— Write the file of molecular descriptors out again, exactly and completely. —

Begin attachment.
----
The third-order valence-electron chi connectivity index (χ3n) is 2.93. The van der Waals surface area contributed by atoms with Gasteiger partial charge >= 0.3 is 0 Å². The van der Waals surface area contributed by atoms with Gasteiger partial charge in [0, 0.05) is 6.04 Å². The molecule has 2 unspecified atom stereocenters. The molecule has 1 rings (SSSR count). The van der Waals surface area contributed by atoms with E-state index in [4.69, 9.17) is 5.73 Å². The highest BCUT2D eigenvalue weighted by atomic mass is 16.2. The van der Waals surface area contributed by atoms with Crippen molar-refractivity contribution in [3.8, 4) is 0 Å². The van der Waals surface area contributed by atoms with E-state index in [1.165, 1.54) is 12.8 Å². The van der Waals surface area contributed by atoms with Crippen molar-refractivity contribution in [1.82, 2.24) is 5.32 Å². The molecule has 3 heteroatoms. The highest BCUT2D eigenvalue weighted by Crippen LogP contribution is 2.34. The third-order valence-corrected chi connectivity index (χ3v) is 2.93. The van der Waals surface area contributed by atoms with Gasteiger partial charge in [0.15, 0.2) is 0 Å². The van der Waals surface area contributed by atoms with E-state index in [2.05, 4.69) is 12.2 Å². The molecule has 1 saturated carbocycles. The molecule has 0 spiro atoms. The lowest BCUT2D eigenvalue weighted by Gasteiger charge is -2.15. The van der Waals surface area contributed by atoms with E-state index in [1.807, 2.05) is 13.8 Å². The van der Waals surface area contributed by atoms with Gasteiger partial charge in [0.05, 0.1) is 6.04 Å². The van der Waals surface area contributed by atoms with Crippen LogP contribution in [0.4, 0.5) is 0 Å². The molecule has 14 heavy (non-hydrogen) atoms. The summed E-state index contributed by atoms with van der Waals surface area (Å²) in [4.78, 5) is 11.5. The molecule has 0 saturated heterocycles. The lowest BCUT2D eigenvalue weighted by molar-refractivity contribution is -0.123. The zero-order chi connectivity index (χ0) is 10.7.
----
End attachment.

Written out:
The third-order valence-electron chi connectivity index (χ3n) is 2.93. The van der Waals surface area contributed by atoms with Gasteiger partial charge >= 0.3 is 0 Å². The van der Waals surface area contributed by atoms with Gasteiger partial charge in [0, 0.05) is 6.04 Å². The molecule has 2 unspecified atom stereocenters. The molecule has 1 rings (SSSR count). The van der Waals surface area contributed by atoms with E-state index in [4.69, 9.17) is 5.73 Å². The highest BCUT2D eigenvalue weighted by atomic mass is 16.2. The van der Waals surface area contributed by atoms with Crippen molar-refractivity contribution in [3.8, 4) is 0 Å². The van der Waals surface area contributed by atoms with E-state index in [1.165, 1.54) is 12.8 Å². The van der Waals surface area contributed by atoms with Crippen molar-refractivity contribution in [1.82, 2.24) is 5.32 Å². The molecule has 3 heteroatoms. The highest BCUT2D eigenvalue weighted by Crippen LogP contribution is 2.34. The third-order valence-corrected chi connectivity index (χ3v) is 2.93. The van der Waals surface area contributed by atoms with Gasteiger partial charge in [0.15, 0.2) is 0 Å². The van der Waals surface area contributed by atoms with E-state index in [2.05, 4.69) is 12.2 Å². The molecule has 1 saturated carbocycles. The molecule has 0 spiro atoms. The lowest BCUT2D eigenvalue weighted by Gasteiger charge is -2.15. The van der Waals surface area contributed by atoms with E-state index in [1.807, 2.05) is 13.8 Å². The van der Waals surface area contributed by atoms with Gasteiger partial charge in [0.05, 0.1) is 6.04 Å². The van der Waals surface area contributed by atoms with Crippen LogP contribution in [0.4, 0.5) is 0 Å². The molecule has 14 heavy (non-hydrogen) atoms. The summed E-state index contributed by atoms with van der Waals surface area (Å²) in [4.78, 5) is 11.5. The molecule has 0 saturated heterocycles. The lowest BCUT2D eigenvalue weighted by molar-refractivity contribution is -0.123. The zero-order chi connectivity index (χ0) is 10.7.